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Media placement versus advertising execution
Edward C. Malthouse and Bobby J. Calder, International Journal of Market Research, Vol. 52, No. 2, 2010, pp. 217-230
We make three contributions towards understanding how engagement with the surrounding editorial context affects reactions to ads.
We make three contributions towards understanding how engagement with the surrounding editorial context affects reactions to ads. First, while previous studies have shown that respondent-level engagement affects ads, we argue that vehicle-level engagement is more relevant to placement decisions, and show that magazine-level engagement affects actions taken from seeing an ad. Second, we compare the relative importance of engagement to the execution factors size, position and colour, and show that engagement is of comparable importance. Third, evaluations are done with more realistic procedures than previous studies and with real ads.
How More Precise Magazine Inputs Can Improve Media Mix Modeling: The Impact of More Balanced Metrics on ROI
James Collins, David Dixon, Wayne Eadie, Mark Reggimenti, David Shiffman, Julia Soukhareva, Judy Vogel and Britta Ware, Journal of Advertising Research, Vol. 50, No. 1, 2010, pp. 10-15
This article summarises two papers: "Magazines & Media Mix Models: Prescription for Success" and "Better Representing Magazine Effects in Marketing Mix Modeling" presented at the October 2009 Worldwide Readership Research Symposium in Valencia, Spain.
This article summarises two papers: "Magazines & Media Mix Models: Prescription for Success" and "Better Representing Magazine Effects in Marketing Mix Modeling" presented at the October 2009 Worldwide Readership Research Symposium in Valencia, Spain. The papers took different approaches toward a problem that each independently recognized: Media-mix modeling has become a vibrant part of the media-evaluation process, but accurate outputs require quality inputs. Often there is a wide variation in how magazine data are provided to modeling companies. "Better Representing Magazine Effects in Marketing Mix Modeling" earned the Chairman’s Award for the best paper from more than 50 presented at the Symposium.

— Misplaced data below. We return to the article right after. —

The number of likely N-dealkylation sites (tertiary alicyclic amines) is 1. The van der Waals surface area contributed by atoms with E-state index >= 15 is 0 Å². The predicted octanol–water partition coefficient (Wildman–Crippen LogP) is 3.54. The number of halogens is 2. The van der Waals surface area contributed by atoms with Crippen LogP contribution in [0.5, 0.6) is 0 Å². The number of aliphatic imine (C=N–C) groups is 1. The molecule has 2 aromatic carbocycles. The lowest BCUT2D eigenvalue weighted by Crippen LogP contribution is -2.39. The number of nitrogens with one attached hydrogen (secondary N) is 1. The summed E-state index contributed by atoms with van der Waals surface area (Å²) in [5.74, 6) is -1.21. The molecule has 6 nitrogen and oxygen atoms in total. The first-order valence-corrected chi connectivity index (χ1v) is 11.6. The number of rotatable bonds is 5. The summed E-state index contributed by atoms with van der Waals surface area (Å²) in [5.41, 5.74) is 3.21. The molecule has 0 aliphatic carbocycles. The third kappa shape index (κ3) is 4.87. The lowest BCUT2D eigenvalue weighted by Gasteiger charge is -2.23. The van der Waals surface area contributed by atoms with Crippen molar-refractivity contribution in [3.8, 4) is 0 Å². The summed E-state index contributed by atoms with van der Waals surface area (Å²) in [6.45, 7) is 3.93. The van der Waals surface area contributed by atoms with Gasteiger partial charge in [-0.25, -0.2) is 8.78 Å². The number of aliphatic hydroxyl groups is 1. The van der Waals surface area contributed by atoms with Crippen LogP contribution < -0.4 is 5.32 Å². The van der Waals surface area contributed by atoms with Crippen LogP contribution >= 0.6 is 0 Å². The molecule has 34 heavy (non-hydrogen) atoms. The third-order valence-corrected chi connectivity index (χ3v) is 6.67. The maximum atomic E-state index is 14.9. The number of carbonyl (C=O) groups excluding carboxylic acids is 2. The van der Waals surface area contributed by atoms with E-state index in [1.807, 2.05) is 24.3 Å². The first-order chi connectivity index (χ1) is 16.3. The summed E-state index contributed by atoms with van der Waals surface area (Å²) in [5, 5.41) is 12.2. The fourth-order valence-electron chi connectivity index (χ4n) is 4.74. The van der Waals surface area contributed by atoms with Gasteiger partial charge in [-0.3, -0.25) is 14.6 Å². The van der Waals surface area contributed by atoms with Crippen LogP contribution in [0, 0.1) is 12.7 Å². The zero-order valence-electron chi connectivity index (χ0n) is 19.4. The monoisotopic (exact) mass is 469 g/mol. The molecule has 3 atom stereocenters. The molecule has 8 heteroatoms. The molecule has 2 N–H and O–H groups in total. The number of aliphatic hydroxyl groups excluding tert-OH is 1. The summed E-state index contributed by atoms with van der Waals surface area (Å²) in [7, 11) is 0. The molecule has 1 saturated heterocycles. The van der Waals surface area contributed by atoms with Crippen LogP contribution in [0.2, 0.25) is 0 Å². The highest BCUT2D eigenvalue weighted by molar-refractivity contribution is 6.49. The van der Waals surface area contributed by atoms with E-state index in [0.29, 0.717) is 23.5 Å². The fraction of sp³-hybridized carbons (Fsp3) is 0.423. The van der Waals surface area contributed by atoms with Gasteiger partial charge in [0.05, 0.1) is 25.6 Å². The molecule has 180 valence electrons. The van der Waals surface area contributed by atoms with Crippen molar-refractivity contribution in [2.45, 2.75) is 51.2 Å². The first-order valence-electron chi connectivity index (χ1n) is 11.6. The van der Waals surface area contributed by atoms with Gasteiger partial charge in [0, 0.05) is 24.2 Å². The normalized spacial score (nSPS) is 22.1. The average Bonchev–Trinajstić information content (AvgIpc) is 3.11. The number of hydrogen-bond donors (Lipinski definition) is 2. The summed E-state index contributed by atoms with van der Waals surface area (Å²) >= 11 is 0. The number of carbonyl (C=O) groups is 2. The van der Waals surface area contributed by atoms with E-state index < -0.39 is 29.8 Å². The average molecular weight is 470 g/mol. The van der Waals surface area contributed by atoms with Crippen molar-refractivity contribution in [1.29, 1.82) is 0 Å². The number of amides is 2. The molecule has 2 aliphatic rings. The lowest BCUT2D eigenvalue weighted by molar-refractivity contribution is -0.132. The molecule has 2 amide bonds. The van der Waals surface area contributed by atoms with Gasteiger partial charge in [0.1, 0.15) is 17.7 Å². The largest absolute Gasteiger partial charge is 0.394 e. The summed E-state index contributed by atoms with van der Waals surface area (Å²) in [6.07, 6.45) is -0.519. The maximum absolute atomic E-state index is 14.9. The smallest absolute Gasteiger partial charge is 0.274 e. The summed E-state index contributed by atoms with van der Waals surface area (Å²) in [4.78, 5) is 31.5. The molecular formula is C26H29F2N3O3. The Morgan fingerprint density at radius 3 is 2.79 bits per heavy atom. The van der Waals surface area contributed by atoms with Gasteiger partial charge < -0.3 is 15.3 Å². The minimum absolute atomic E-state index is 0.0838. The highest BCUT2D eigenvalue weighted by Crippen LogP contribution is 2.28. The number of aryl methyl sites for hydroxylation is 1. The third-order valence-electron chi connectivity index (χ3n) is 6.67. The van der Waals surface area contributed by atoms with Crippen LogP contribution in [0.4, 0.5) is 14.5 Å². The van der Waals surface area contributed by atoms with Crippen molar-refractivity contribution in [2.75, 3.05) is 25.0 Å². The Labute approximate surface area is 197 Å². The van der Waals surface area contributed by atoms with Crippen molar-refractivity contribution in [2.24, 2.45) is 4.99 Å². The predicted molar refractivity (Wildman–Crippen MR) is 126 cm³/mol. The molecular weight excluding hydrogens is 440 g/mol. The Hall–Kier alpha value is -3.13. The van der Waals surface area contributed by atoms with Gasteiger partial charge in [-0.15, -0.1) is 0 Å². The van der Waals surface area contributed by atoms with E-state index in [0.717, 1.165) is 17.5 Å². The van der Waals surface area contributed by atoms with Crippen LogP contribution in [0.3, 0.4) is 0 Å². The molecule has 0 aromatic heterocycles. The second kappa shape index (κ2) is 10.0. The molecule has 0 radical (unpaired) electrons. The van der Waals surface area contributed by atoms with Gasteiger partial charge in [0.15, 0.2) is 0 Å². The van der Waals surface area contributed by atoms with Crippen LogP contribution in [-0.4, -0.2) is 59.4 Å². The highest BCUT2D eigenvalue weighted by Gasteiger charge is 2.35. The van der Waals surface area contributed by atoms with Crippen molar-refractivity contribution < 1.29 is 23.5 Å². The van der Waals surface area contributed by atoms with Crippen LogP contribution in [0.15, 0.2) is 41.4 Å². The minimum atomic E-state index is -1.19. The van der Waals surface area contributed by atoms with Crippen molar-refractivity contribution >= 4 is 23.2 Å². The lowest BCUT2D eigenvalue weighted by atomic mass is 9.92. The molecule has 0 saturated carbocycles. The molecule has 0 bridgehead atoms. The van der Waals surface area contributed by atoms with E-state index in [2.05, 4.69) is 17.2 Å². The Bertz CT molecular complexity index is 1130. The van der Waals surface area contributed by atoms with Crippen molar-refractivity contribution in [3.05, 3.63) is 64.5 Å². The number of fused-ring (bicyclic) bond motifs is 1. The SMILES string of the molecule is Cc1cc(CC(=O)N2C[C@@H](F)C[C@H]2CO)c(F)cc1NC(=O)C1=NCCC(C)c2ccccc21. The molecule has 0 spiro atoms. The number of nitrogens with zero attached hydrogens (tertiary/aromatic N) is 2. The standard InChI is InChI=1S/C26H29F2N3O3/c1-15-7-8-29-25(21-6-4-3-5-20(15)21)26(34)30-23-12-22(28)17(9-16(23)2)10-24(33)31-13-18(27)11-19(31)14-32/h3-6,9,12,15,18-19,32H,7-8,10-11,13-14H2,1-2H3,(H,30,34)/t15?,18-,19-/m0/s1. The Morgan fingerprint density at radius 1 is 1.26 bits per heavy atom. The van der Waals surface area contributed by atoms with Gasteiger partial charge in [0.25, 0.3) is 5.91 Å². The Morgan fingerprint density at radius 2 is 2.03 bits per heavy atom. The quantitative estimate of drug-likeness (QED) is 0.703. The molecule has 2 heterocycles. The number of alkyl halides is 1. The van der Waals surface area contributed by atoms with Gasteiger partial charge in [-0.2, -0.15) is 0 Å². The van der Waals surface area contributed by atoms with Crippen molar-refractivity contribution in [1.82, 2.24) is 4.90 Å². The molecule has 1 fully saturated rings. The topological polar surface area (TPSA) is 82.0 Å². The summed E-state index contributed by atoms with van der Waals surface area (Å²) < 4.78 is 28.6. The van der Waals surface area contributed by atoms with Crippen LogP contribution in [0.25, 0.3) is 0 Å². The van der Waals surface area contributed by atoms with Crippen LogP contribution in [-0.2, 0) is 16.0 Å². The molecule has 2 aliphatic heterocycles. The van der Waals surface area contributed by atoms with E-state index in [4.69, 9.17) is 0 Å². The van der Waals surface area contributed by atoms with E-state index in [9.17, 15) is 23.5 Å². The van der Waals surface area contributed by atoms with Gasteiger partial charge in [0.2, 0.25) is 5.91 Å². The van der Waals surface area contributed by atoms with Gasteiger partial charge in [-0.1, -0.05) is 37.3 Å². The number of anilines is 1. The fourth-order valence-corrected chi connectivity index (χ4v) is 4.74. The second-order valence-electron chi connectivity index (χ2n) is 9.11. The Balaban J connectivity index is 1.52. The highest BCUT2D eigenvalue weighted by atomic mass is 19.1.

Plan weekly, accumulate optimally. Three scenarios
Beth Uyenco and Craig Gugel, ESOMAR, Print Conference, Geneva, June 2004
The authors recently analyzed the audience delivery and efficiency patterns of selected schedules for three different client planning scenarios.
The authors recently analyzed the audience delivery and efficiency patterns of selected schedules for three different client planning scenarios. This analysis was undertaken in order to identify which of three analytical approaches would deliver the most efficient and effective results for print advertising under different marketing conditions. This paper briefly outlines the strategic and client accountability changes that are driving the marketplace today. It then highlights the planning results from both initial and improved media schedules and provides our observations on what the publishing and media planning communities should strive for business-wise as we move further into the marketing mix-multimedia optimization era.
Personal probability for print in a multimedia environment
John Ehrenhofler, Amy Betz and Caryn Klein, ESOMAR, Print Conference, Geneva, June 2004
Planning in a multimedia environment has been a huge topic of debate. Service providers, agencies, advertisers and the media have all been challenged with developing the 'best' tools to understand the optimal mix of media.